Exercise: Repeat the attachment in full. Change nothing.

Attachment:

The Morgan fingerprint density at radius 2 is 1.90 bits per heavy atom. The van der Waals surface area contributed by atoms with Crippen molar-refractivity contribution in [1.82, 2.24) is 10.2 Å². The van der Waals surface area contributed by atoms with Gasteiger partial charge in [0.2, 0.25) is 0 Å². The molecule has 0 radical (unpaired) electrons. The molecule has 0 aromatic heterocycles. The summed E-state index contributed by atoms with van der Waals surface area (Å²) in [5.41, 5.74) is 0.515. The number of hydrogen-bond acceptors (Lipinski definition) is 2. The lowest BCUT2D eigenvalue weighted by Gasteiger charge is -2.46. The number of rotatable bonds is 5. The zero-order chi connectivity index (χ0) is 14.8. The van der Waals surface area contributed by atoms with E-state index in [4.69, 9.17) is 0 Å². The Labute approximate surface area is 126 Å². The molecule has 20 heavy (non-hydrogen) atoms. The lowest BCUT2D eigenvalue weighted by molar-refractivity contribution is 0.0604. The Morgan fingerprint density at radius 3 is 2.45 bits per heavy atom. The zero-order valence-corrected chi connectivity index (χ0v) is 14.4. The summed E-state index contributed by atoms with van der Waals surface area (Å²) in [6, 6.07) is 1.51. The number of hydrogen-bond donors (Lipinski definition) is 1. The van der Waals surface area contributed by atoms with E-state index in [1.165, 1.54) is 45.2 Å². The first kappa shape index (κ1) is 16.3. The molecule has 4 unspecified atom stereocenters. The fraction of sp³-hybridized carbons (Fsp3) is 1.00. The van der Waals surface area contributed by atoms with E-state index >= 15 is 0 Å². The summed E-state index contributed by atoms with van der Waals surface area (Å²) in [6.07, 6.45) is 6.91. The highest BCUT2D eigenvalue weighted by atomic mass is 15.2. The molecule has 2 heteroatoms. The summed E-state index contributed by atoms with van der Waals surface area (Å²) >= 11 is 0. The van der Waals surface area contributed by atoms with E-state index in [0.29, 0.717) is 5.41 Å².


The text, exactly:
The Morgan fingerprint density at radius 2 is 1.90 bits per heavy atom. The van der Waals surface area contributed by atoms with Crippen molar-refractivity contribution in [1.82, 2.24) is 10.2 Å². The van der Waals surface area contributed by atoms with Gasteiger partial charge in [0.2, 0.25) is 0 Å². The molecule has 0 radical (unpaired) electrons. The molecule has 0 aromatic heterocycles. The summed E-state index contributed by atoms with van der Waals surface area (Å²) in [5.41, 5.74) is 0.515. The number of hydrogen-bond acceptors (Lipinski definition) is 2. The lowest BCUT2D eigenvalue weighted by Gasteiger charge is -2.46. The number of rotatable bonds is 5. The zero-order chi connectivity index (χ0) is 14.8. The van der Waals surface area contributed by atoms with E-state index in [4.69, 9.17) is 0 Å². The Labute approximate surface area is 126 Å². The molecule has 20 heavy (non-hydrogen) atoms. The lowest BCUT2D eigenvalue weighted by molar-refractivity contribution is 0.0604. The Morgan fingerprint density at radius 3 is 2.45 bits per heavy atom. The zero-order valence-corrected chi connectivity index (χ0v) is 14.4. The summed E-state index contributed by atoms with van der Waals surface area (Å²) in [6, 6.07) is 1.51. The number of hydrogen-bond donors (Lipinski definition) is 1. The van der Waals surface area contributed by atoms with E-state index in [1.165, 1.54) is 45.2 Å². The first kappa shape index (κ1) is 16.3. The molecule has 4 unspecified atom stereocenters. The fraction of sp³-hybridized carbons (Fsp3) is 1.00. The van der Waals surface area contributed by atoms with E-state index >= 15 is 0 Å². The summed E-state index contributed by atoms with van der Waals surface area (Å²) in [6.07, 6.45) is 6.91. The highest BCUT2D eigenvalue weighted by atomic mass is 15.2. The molecule has 2 heteroatoms. The summed E-state index contributed by atoms with van der Waals surface area (Å²) >= 11 is 0. The van der Waals surface area contributed by atoms with E-state index in [0.29, 0.717) is 5.41 Å².